2 November 2014, Writing Ideas - New Novel, part 206, Logic and Other's Conversation, Methods of Revelation How to Develop Storyline, Rising Action
Announcement: My editor sent a round of emails last night concerning the back cover materials. That included the book teaser and the author bio. They looked good. They also sent the covers for the individual novels. I'll put up the covers when I can. The proposed 3 in1 cover and info can be found at www.ancientlight.com. I'll keep you updated. I should have three new books out soon.
Introduction: I wrote the novel Aksinya: Enchantment and the Daemon. This was my 21st novel and through this blog, I gave you the entire novel in installments that included commentary on the writing. In the commentary, in addition to other general information on writing, I explained, how the novel was constructed, the metaphors and symbols in it, the writing techniques and tricks I used, and the way I built the scenes. You can look back through this blog and read the entire novel beginning with http://www.pilotlion.blogspot.com/2010/10/new-novel-part-3-girl-and-demon.html.
I'm using this novel as an example of how I produce, market, and eventually (we hope) get a novel published. I'll keep you informed along the way.
The four plus one basic rules I employ when writing:
1. Don't confuse your readers.
2. Entertain your readers.
3. Ground your readers in the writing.
4. Don't show (or tell) everything.
5. Immerse yourself in the world of your writing.
All novels have five discrete parts:
1. The initial scene (the beginning)
2. The rising action
3. The climax
4. The falling action
5. The dénouement
The theme statement of my newest novel, Valeska, is this: An agent of the organization becomes involved with a vampire girl during a mission, she becomes dependent on the agent, and she is redeemed.
Here is my proposed cover for Valeska:
The purpose of a novel is to reveal the protagonist and usually the protagonist's helper, the author needs to place them in circumstance that allows them to reveal themselves. The means can be conversation, exploration, discovery, other's conversation, confession, accidental discovery.
There are three ways to know truth: the scientific method, the historical-witness method, and logic. The three tests used for all documentary evidence in history are: the bibliographical test, the internal test, and the external test. Let's see how we can use these tests.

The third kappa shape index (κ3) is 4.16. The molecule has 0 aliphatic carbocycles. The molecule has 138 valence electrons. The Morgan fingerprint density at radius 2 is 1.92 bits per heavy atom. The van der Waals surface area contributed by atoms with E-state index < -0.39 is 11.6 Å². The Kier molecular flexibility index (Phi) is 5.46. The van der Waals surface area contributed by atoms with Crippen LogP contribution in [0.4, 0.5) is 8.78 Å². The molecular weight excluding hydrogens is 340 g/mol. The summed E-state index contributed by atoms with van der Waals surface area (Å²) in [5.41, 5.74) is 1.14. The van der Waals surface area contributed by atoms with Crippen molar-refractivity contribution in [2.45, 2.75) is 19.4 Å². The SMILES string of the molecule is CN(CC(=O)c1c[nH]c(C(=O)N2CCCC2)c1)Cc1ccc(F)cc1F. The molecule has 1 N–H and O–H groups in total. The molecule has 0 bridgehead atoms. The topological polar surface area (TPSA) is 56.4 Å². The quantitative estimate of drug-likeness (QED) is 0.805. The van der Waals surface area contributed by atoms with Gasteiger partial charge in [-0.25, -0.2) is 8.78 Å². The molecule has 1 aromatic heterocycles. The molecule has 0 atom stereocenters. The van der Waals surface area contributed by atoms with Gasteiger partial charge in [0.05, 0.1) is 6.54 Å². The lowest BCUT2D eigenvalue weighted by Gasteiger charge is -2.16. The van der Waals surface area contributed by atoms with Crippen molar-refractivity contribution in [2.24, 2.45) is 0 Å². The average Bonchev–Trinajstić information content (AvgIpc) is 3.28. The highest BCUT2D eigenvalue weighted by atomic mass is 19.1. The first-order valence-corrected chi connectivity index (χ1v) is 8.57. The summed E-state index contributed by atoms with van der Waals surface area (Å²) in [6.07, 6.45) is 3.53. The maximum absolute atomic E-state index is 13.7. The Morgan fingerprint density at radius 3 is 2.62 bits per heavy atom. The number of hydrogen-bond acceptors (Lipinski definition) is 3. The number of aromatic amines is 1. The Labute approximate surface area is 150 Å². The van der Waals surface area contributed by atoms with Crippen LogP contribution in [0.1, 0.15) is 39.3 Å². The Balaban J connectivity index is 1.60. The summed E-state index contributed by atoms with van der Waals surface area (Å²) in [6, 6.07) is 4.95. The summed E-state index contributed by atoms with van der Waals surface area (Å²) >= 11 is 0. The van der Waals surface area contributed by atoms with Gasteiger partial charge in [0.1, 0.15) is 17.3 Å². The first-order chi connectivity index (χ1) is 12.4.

Time to look at logic. The word "logic" refers to two types of study: rhetorical logic and philosophical logic. We are not talking about rhetorical logic. I don't want to get into a huge fur-ball about the different types of logic, but suffice to say, if you took a course in logic, you most likely studied rhetorical logic. Rhetorical logic is how to evaluate sentences in a language to not their rhetorical correctness. This is not the kind of logic I mean when I write of a tool to know truth. If you took a course in mathematical logic, you are coming closer to the idea of "logic." For the record, rhetorical logic comes out of the philosophical logic.
Philosophical logic is the structured use of thinking to prove a truth (or a falsehood). Where the scientific method can only be used on repeatable events in the physical world, and the legal-historical method is used to document non-repeatable events in the physical world, logic can be used to understand both events and concepts in the physical (empirical world) and outside the empirical world. I know if you are steeped in empiricism, you won't immediately understand what I am writing about, but there are events and concepts in the real world that are not in the physical world. Before you get all worked up, think very carefully about this. One perfect example of concepts that are not reflected the physical world are emotions and thought. For example, what are you thinking? I have no idea what another person is really thinking, and I will never know. A person can always lie. People routinely lie about their emotions. They might smile directly to your face while wanting to kill you. Don't you have emotions or thoughts you would never act on and that you would never want another person to know? Thoughts and emotions are real--they are part of the real world, but the scientific method doesn't work on them very well (the events are not usually repeatable), and the legal-historical method documents--if a person says they are happy, but they are dying inside, history records "happy." To a degree, logic can be used to determine thoughts and emotions, but logic has a much more powerful role.
For more information, you can visit my author site http://www.ldalford.com/, and my individual novel websites: